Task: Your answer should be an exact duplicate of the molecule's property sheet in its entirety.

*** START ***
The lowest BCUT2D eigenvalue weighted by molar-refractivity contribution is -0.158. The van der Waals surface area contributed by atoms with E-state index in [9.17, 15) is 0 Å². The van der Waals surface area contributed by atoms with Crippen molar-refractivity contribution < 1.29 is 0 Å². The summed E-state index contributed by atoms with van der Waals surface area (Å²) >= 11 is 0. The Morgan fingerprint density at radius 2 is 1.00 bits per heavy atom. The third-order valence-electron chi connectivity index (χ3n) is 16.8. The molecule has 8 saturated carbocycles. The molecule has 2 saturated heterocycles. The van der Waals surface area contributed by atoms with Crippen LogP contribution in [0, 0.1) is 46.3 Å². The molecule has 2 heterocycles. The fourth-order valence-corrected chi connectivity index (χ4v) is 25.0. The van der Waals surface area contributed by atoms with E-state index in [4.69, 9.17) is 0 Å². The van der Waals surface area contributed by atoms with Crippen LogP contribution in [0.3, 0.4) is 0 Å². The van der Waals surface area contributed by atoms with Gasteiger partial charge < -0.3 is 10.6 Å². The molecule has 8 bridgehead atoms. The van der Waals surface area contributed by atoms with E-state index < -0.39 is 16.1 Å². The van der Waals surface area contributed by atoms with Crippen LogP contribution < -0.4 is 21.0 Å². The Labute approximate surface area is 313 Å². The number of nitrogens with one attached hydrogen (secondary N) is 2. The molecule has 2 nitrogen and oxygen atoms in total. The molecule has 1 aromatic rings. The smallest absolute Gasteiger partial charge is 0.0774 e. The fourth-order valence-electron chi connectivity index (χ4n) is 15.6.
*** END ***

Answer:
The lowest BCUT2D eigenvalue weighted by molar-refractivity contribution is -0.158. The van der Waals surface area contributed by atoms with E-state index in [9.17, 15) is 0 Å². The van der Waals surface area contributed by atoms with Crippen molar-refractivity contribution < 1.29 is 0 Å². The summed E-state index contributed by atoms with van der Waals surface area (Å²) >= 11 is 0. The Morgan fingerprint density at radius 2 is 1.00 bits per heavy atom. The third-order valence-electron chi connectivity index (χ3n) is 16.8. The molecule has 8 saturated carbocycles. The molecule has 2 saturated heterocycles. The van der Waals surface area contributed by atoms with Crippen LogP contribution in [0, 0.1) is 46.3 Å². The molecule has 2 heterocycles. The fourth-order valence-corrected chi connectivity index (χ4v) is 25.0. The van der Waals surface area contributed by atoms with E-state index in [4.69, 9.17) is 0 Å². The van der Waals surface area contributed by atoms with Crippen LogP contribution in [0.3, 0.4) is 0 Å². The van der Waals surface area contributed by atoms with Gasteiger partial charge < -0.3 is 10.6 Å². The molecule has 8 bridgehead atoms. The van der Waals surface area contributed by atoms with E-state index < -0.39 is 16.1 Å². The van der Waals surface area contributed by atoms with Crippen LogP contribution < -0.4 is 21.0 Å². The Labute approximate surface area is 313 Å². The number of nitrogens with one attached hydrogen (secondary N) is 2. The molecule has 2 nitrogen and oxygen atoms in total. The molecule has 1 aromatic rings. The smallest absolute Gasteiger partial charge is 0.0774 e. The fourth-order valence-electron chi connectivity index (χ4n) is 15.6.